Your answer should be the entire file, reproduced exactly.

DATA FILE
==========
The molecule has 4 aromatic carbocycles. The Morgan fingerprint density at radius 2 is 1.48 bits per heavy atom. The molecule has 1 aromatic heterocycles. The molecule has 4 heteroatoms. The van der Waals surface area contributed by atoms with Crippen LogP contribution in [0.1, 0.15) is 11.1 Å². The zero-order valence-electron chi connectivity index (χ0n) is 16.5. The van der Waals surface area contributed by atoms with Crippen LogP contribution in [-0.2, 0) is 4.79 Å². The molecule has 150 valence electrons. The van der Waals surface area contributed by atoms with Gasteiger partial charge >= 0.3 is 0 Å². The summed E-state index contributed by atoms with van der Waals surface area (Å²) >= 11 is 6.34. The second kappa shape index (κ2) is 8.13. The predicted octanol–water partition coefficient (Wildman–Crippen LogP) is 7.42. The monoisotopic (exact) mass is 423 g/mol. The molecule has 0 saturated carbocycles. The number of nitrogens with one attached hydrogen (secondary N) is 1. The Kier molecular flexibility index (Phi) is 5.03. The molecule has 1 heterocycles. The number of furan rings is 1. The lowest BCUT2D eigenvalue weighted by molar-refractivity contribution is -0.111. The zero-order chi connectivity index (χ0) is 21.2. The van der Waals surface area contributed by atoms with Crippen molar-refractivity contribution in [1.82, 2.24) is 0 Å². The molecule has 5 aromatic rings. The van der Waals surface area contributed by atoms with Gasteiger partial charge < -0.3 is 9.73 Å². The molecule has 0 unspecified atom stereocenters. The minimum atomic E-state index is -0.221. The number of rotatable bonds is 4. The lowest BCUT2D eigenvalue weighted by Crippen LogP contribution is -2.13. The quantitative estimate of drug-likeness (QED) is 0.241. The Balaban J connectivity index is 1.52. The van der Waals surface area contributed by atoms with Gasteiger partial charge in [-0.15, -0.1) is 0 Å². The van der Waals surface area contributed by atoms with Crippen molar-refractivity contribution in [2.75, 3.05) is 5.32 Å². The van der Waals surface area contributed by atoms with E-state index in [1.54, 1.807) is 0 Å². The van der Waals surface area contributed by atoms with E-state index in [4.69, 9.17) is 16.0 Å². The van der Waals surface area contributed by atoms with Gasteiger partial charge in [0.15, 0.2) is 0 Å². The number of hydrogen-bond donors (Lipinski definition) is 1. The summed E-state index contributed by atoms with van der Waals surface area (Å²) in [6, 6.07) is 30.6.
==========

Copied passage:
The molecule has 4 aromatic carbocycles. The Morgan fingerprint density at radius 2 is 1.48 bits per heavy atom. The molecule has 1 aromatic heterocycles. The molecule has 4 heteroatoms. The van der Waals surface area contributed by atoms with Crippen LogP contribution in [0.1, 0.15) is 11.1 Å². The zero-order valence-electron chi connectivity index (χ0n) is 16.5. The van der Waals surface area contributed by atoms with Crippen LogP contribution in [-0.2, 0) is 4.79 Å². The molecule has 150 valence electrons. The van der Waals surface area contributed by atoms with Gasteiger partial charge >= 0.3 is 0 Å². The summed E-state index contributed by atoms with van der Waals surface area (Å²) >= 11 is 6.34. The second kappa shape index (κ2) is 8.13. The predicted octanol–water partition coefficient (Wildman–Crippen LogP) is 7.42. The monoisotopic (exact) mass is 423 g/mol. The molecule has 0 saturated carbocycles. The number of nitrogens with one attached hydrogen (secondary N) is 1. The Kier molecular flexibility index (Phi) is 5.03. The molecule has 1 heterocycles. The number of furan rings is 1. The lowest BCUT2D eigenvalue weighted by molar-refractivity contribution is -0.111. The zero-order chi connectivity index (χ0) is 21.2. The van der Waals surface area contributed by atoms with Crippen molar-refractivity contribution in [1.82, 2.24) is 0 Å². The molecule has 5 aromatic rings. The van der Waals surface area contributed by atoms with Gasteiger partial charge < -0.3 is 9.73 Å². The molecule has 0 unspecified atom stereocenters. The minimum atomic E-state index is -0.221. The number of rotatable bonds is 4. The lowest BCUT2D eigenvalue weighted by Crippen LogP contribution is -2.13. The quantitative estimate of drug-likeness (QED) is 0.241. The Balaban J connectivity index is 1.52. The van der Waals surface area contributed by atoms with Gasteiger partial charge in [-0.15, -0.1) is 0 Å². The van der Waals surface area contributed by atoms with Crippen molar-refractivity contribution in [2.75, 3.05) is 5.32 Å². The van der Waals surface area contributed by atoms with E-state index in [1.54, 1.807) is 0 Å². The van der Waals surface area contributed by atoms with E-state index in [4.69, 9.17) is 16.0 Å². The van der Waals surface area contributed by atoms with Gasteiger partial charge in [0.15, 0.2) is 0 Å². The number of hydrogen-bond donors (Lipinski definition) is 1. The summed E-state index contributed by atoms with van der Waals surface area (Å²) in [6, 6.07) is 30.6.